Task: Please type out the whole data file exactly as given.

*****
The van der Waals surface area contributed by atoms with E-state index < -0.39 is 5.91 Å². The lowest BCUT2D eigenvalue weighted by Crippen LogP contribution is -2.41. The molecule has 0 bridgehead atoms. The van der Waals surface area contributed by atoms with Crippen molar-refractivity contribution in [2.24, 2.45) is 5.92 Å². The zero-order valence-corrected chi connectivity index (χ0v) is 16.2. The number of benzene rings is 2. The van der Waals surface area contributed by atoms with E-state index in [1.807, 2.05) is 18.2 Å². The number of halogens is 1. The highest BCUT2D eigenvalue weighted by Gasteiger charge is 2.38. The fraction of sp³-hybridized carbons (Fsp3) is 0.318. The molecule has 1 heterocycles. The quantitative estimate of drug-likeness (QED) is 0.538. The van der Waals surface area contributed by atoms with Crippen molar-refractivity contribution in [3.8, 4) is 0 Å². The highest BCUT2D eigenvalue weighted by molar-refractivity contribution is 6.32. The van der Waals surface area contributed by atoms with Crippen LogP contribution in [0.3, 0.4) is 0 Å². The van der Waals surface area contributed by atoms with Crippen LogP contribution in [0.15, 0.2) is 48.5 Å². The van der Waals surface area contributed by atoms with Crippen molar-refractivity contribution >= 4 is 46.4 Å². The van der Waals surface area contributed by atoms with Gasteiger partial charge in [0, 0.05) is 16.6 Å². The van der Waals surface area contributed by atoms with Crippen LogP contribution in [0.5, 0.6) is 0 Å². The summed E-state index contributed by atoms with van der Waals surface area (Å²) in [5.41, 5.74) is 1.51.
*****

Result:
The van der Waals surface area contributed by atoms with E-state index < -0.39 is 5.91 Å². The lowest BCUT2D eigenvalue weighted by Crippen LogP contribution is -2.41. The molecule has 0 bridgehead atoms. The van der Waals surface area contributed by atoms with Crippen molar-refractivity contribution in [2.24, 2.45) is 5.92 Å². The zero-order valence-corrected chi connectivity index (χ0v) is 16.2. The number of benzene rings is 2. The van der Waals surface area contributed by atoms with E-state index in [1.807, 2.05) is 18.2 Å². The number of halogens is 1. The highest BCUT2D eigenvalue weighted by Gasteiger charge is 2.38. The fraction of sp³-hybridized carbons (Fsp3) is 0.318. The molecule has 1 heterocycles. The quantitative estimate of drug-likeness (QED) is 0.538. The van der Waals surface area contributed by atoms with Crippen molar-refractivity contribution in [3.8, 4) is 0 Å². The highest BCUT2D eigenvalue weighted by molar-refractivity contribution is 6.32. The van der Waals surface area contributed by atoms with Crippen LogP contribution in [0.3, 0.4) is 0 Å². The van der Waals surface area contributed by atoms with Crippen LogP contribution in [0.15, 0.2) is 48.5 Å². The van der Waals surface area contributed by atoms with Crippen molar-refractivity contribution >= 4 is 46.4 Å². The van der Waals surface area contributed by atoms with Gasteiger partial charge in [0, 0.05) is 16.6 Å². The van der Waals surface area contributed by atoms with Crippen LogP contribution in [0.5, 0.6) is 0 Å². The summed E-state index contributed by atoms with van der Waals surface area (Å²) in [5.41, 5.74) is 1.51.